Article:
Zurich, Switzerland: In a news story carried on MSN just a few days ago, Severin Schwan, CEO of Swiss pharmaceutical giant Roche, blasted the quality of many blood tests being marketed to prove immunity to the coronavirus. (You can read the MSN article here.) As a service to our AgingOptions blog readers, we’re bringing you the highlights of this important story to alert you not to fall for fraudulent or misleading COVID-19 testing schemes.
As MSN’s John Miller reports, “Some blood tests being marketed to tell people if they have had the new coronavirus are a ‘disaster’, [Schwan] said on Wednesday.” Roche is preparing to launch its own antibody test next month. These tests, eagerly anticipated by countries around the world, are “meant to show whether people exposed to the disease have developed antibodies thought to offer some immunity,” Miller explains. These data can help restart national economies and protect healthcare workers from the virus.
An erroneous false-positive result in these antibody tests “could lead to the mistaken conclusion that someone has immunity,” says MSN. Roche evaluated several existing products for reliability before rejecting them.
“It’s a disaster. These tests are not worth anything, or have very little use,” Schwan told reporters. “Some of these companies, I tell you, this is ethically very questionable to get out with this stuff.”
The Roche executive said there are roughly 100 antibody tests on the market, and he did not single out specific tests or companies for criticism. Schwan did suggest he was “not referring to tests from established testing companies.” Some of the tests claim to detect coronavirus antibodies using a simple pin prick, but Roche’s planned antibody test “relies on intravenous blood draws taken by a nurse or a doctor,” MSN reports.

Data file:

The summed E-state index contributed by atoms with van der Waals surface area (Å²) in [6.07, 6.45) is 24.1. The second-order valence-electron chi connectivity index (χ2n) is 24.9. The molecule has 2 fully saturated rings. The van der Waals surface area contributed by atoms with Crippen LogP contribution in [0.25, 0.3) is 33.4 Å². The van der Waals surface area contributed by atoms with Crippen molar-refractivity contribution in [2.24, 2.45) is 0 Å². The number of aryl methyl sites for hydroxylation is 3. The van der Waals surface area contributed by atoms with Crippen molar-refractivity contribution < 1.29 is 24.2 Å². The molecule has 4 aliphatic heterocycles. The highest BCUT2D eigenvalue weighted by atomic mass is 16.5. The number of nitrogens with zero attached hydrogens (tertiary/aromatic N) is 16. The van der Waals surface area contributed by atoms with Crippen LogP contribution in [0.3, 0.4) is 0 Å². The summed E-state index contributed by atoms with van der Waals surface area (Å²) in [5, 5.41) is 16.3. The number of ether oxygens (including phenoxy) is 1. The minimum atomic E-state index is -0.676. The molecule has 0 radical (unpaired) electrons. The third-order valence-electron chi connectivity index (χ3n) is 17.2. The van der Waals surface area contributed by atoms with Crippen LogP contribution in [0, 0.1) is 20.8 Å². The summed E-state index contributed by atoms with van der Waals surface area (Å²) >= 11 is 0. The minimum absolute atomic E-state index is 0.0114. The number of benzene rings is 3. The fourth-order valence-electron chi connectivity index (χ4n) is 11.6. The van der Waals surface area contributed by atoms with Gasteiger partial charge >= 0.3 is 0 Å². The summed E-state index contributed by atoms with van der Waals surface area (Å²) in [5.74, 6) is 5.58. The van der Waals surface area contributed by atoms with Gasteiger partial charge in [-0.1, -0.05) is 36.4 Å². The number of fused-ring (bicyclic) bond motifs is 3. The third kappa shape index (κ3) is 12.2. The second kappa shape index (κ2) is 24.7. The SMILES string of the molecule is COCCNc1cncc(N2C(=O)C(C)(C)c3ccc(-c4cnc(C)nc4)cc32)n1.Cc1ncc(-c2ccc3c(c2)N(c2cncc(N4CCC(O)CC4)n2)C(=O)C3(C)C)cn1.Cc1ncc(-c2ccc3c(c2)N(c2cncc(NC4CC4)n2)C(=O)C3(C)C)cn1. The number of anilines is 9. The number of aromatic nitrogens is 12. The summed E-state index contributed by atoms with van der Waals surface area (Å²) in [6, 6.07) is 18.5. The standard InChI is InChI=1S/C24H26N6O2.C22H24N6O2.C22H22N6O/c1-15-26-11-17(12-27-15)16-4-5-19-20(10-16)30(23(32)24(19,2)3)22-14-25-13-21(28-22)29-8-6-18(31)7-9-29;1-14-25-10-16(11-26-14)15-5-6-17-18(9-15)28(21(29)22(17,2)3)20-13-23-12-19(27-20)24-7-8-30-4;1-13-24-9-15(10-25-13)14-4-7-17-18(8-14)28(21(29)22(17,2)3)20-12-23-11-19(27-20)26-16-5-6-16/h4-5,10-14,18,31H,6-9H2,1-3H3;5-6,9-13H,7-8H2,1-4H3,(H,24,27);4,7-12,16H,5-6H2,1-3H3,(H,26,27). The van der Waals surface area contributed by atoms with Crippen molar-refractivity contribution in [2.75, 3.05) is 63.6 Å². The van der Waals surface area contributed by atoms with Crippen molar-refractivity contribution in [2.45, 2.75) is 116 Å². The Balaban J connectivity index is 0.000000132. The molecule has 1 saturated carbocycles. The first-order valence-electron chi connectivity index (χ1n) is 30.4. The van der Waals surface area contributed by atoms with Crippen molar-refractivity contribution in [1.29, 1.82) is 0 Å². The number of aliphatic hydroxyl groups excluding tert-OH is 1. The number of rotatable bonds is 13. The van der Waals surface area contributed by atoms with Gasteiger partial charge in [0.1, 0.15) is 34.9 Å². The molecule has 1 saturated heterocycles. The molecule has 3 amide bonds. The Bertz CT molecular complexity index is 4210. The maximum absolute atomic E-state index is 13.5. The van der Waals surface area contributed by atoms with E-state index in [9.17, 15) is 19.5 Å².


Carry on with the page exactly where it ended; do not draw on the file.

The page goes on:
Roche did not make specific predictions about the expected accuracy of its own tests, but Schwan did note that Roche researchers had succeeded in isolating coronavirus antibodies, so they know what they’re looking for. “This [accuracy] is really what matters,” Schwan told reporters.
While he didn’t use the term, Schwan did imply that some of the tests out there are outright scams. “Every kind of amateur could produce an antibody test. The two of us could do it overnight in the garage,” he scoffed. “The question is, does it really work?”
The bottom line from AgingOptions: Before you agree to a COVID-19 antibody test, do your homework. Rely on reputable authorities and established companies. We hope reliable testing and eventually an effective vaccine will soon be available, and we’ll be watching for updates to report to you. Meanwhile, stay safe, and age on!
(originally reported at www.msn.com)